Monthly Archives: May 2009

A fo’ real Ah Ha! Moment!! learning Java


Ah ha!!!!

Couldn’t get .replace(), .replaceAll() or .split() to work:

String s = new String(“electric foo bar);

s.replace( ‘e’, ‘E’ ); // char, replace every one, WOULDN’T compile

s.replaceAll( “e”, “E” ); // String – this WOULD compile, did nothing
s.replaceAll( “e”, ” -Eek!- ” );
// ditto
s.replaceAll( ” -Eek!- “, “e” );
// ditto

what was needed was:

s = s.replace( ‘e’, ‘E’ ); // MUST Assign the return string.

The compiler probably took returnAll() because it returns a reference to an array of array references… ok, sure, implict cast to VOID. Next.

Consistancy? We ain’t got no stinkin’ consistancy!

How very human this Java stuff is…

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Planning to finish The Wisdom of Bones.


We are going to finish Alan Walker and and Pat Shipmans “The Wisdom of Bones”, a truely wonderful book about Homo Erectus and its place as the “missing link” between ourselves and more apelike ancestors. Walker, with Kamoya Kimou and Richard Leakey, excavated and re-assembled the best H. erectus remains found to date, the “Narioktome Boy” #15000, aka 15K, an adolescent about 1.5 million (!) years old.

With this high quality source material, Walker goes through what can be surmised and concluded, bringing in experts from a variety of fields. Its real science, these are the stories underneath the peer-reviewed papers published since the discovery in the 1980s. Walker builds up to a somewhat startling conclusion, Homo erectus, most likely our direct ancestor, wasn’t fully linguate, leaving no concrete evidence of symbolic thought, and lacking a spinal cord sized for fine control of breath and vocal cords.

Rather than the near human in an ape’s body that is often presumed, Walker concludes that H. erectus ws a near-ape in a human’s body. As big or bigger than ourselves, as strong or stronger, wonderfully adapted to standing and running, a very successful tool maker and hunter. An adolescent with a toddler’s brain.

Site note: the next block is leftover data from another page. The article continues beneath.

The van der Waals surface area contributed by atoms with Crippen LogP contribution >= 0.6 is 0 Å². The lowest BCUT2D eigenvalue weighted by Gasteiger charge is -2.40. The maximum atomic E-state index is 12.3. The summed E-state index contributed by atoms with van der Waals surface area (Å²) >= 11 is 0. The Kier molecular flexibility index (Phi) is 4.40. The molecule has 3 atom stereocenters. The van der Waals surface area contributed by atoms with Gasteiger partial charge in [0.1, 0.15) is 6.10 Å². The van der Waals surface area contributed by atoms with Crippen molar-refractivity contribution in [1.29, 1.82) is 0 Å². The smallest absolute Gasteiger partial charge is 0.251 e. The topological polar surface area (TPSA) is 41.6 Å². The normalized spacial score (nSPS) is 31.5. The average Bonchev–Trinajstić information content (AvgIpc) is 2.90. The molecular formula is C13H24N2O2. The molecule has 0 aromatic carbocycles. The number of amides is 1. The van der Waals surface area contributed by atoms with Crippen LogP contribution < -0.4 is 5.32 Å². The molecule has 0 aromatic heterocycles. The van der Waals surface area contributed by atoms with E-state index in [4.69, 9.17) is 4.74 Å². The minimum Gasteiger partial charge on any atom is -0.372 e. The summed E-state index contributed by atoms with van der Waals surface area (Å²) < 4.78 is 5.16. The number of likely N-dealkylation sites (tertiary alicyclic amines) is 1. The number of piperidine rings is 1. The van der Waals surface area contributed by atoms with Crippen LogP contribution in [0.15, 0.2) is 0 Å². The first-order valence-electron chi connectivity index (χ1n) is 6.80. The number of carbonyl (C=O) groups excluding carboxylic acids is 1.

Makes sense, and Pat Shipman is a glorious writer and anatomist in her own right. They are married. The words are hers, the voice is his. So good books, bad cartoons and not a lot else are our story, while we’re all having and recovering from the flu.

Is 98.6 degree F more precise than it ought to be?


I heard somewhere that the “98.6 degrees F” “normal” human body temperature number isn’t really correct, its a conversion artifact from a European study, in C, not F. Lessee, (98.6 – 32) * 5/9 = 66.6 * 5/9 = 333/9=37.0.

Plausable, not proved.  Further investigation supports skepticism. The 37 (no ‘.’, much less “.0”) is far from categoric. There are real numhers, with variation ranges. 98.6 fits in some of them, but if you don’t measure 98.6 you’re not abnormal.

The British survey team that realized Mt. Everest was the tallest in the world got 29,000′ exactly. They figured nobody would believe it, so they published an official value of 29,002.

See the Wikipedia page on Everest (Chomolungma): http://en.wikipedia.org/wiki/Mount_Everest

my F-104 review/build published!


I hope isn’t too unseemly to mention this, Scott Van Akin at Modelling Madness . com accepted my 1/144 F-104J/G review and built and its up!


http://www.modelingmadness.com/review/viet/us/abbott104.htm

Modelling Madness is truly the premier review site on the web and it feels good to give something back after years of reading it for pleasure and reference.

And the next one will be better.

Bill